NCPA - National Center for Policy Analysis


July 14, 2004

Each year, the United States Conference of Mayors releases a report on hunger and homelessness in American cities, reports the John Locke Foundation's Carolina Journal. Since 1987, according to the yearly reports, the percentage of people using emergency food aid has increased about 17 percent per year -- in essence, doubling every four years.

However, when compared to other surveys, the numbers don't make sense. An analysis of surveys by the Heritage Foundation reveals:

  • Census data shows no increase between 1995 and 2001; however, the mayors' data shows that emergency food use has increased by 150 percent between 1995 and 2001
  • Detailed surveys by Second Harvest, the nation's major food bank supplier, shows that between 1997 and 2001, emergency food usage increased by only 9 percent, while the mayors' data shows an increase of 100 percent during that time period.
  • The mayors' data indicates that the number of people receiving emergency food aid is 12 times higher today than in 1986 -- if this were the case, the number of people receiving food aid in 1986 would stand at less than 2 million, according to U.S. Department of Agriculture (USDA) statistics, which is only one-twelfth of the present number.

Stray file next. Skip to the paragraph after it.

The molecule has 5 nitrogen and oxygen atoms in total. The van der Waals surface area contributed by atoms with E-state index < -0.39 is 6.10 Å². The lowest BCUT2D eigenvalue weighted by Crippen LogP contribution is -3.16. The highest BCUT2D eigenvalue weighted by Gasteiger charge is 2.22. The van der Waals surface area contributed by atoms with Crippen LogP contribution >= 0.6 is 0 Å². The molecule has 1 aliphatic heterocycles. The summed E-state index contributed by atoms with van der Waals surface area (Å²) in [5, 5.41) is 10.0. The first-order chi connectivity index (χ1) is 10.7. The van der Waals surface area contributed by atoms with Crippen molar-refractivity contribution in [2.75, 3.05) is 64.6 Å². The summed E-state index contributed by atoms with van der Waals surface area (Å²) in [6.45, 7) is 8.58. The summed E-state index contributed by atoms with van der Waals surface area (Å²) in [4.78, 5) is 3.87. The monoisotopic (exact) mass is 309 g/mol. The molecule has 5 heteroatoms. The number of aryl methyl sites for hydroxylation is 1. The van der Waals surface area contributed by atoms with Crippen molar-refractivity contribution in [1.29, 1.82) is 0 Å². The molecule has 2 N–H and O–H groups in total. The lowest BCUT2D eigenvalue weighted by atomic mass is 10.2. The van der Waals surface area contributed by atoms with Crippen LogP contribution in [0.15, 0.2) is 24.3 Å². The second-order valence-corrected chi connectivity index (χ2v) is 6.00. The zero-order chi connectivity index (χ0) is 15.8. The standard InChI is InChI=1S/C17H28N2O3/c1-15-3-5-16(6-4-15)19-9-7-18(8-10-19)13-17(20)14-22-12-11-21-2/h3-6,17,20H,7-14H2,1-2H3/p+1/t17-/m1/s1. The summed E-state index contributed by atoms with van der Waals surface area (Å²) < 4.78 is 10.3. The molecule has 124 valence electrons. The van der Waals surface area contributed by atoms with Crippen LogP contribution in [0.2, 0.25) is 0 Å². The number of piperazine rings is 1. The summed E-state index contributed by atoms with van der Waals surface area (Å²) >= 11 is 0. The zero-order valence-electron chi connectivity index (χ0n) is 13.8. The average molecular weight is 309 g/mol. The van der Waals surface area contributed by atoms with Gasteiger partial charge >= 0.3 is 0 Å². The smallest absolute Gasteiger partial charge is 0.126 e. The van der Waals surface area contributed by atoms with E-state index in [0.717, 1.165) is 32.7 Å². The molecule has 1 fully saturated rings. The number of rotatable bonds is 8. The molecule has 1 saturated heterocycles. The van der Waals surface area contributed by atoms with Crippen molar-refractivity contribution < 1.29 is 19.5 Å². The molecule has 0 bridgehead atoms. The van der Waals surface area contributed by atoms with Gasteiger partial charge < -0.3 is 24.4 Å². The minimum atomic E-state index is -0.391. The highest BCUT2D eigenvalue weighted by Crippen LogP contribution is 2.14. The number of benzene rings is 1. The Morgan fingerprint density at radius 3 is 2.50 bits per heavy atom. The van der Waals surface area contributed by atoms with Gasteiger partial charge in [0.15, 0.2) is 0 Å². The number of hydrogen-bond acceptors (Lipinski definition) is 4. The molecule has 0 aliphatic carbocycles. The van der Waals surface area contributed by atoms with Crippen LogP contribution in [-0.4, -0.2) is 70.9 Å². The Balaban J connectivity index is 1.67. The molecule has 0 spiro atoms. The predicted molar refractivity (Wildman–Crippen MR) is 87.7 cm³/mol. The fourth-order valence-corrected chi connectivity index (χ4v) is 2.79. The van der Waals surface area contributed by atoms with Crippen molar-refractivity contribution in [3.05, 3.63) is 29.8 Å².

• The U.S. Census reported that there has been a slight decrease in the use of food pantries and soup kitchens from 1995 to 2001.

According to observers, there are a few reasons why the mayors' reports seem to overstate the hunger problem. First, the mayors' data only requires city officials to report the change in demand for emergency food aid and city services -- that is, what percentage the demand has increased or decreased, or if it has stayed the same.

Second, while the surveys measure the increase in food delivery to local food banks, they do not take into account the percentage of food banks that close each year, which is about 20 percent.

According to the USDA, overall hunger has declined slightly since 1995, while hunger among children has declined substantially.

Sources: "Hunger Exaggerated," Carolina Journal, June 2004, John Locke Foundation; Melissa G. Pardue, et al., "Mayors' Claims of Growing Hunger Appear Wildly Exaggerated," Backgrounder 1711, December 15, 2003, Heritage Foundation.


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